The whole idea of groups would be futile when every user would have his own group.

If other users (in the same group or not) can have access (of any of the read/write/execute category) depends on how that user manages his access bits. A user is responsable himself. You can only help him in providing a more strict umask to him by default. Or he can do that himself. And he can (re)set all of the access bit of his own files himself (chmod or file manager).

It is only a default in both csses and you, as system manager, should implement a policy on which users should go into which groups (finance department and sales department and …).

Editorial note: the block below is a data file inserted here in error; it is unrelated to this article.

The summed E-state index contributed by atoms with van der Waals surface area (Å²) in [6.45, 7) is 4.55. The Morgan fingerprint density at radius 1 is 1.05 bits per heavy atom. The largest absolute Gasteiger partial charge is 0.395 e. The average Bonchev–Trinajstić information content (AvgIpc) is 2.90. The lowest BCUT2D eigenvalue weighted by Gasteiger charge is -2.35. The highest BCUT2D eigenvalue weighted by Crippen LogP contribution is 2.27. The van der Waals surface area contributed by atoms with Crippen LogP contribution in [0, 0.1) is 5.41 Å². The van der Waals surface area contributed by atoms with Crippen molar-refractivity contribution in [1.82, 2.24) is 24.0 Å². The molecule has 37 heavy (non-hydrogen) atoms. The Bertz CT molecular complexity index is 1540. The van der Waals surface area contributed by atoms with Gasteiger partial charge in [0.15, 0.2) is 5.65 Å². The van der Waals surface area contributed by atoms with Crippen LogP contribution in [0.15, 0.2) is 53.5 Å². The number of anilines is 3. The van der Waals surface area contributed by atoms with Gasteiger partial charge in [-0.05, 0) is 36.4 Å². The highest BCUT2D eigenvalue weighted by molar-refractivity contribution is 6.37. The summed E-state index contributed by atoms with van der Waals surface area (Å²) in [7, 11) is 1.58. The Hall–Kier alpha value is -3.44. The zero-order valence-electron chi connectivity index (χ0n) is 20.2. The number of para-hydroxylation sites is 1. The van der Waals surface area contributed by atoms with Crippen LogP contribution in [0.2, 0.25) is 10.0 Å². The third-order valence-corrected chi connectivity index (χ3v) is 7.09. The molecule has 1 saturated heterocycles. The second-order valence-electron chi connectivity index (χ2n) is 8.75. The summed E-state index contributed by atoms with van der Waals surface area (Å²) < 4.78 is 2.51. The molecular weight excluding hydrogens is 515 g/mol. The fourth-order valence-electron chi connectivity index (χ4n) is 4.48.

No, you’re not. You haven’t tried the Documents folder…

Henk, clearly each distro is able to implement their own defaults. Just look at the decision Ubuntu made on 11.04 to switch to the UNITY GUI and how their established user base have been abandoning ship by the thousands.

What caught my attention, as a long time sysadmin, is that this distro’s defaults allows for shared home user folders. The other operating systems and Linux distros I’ve used always create private home folders by default. I fully understand that this is merely a default setting, and that the sysadmin may change it at will, but I’m still puzzled as to why would anybody want shared home folders by default. I would think that non-shared folders, for instance each user in his own user group (i.e. user ‘joe’, group ‘joe’), like it is done in the other Linux distros, would be a more sensible and a more Unix-like secure ‘default’.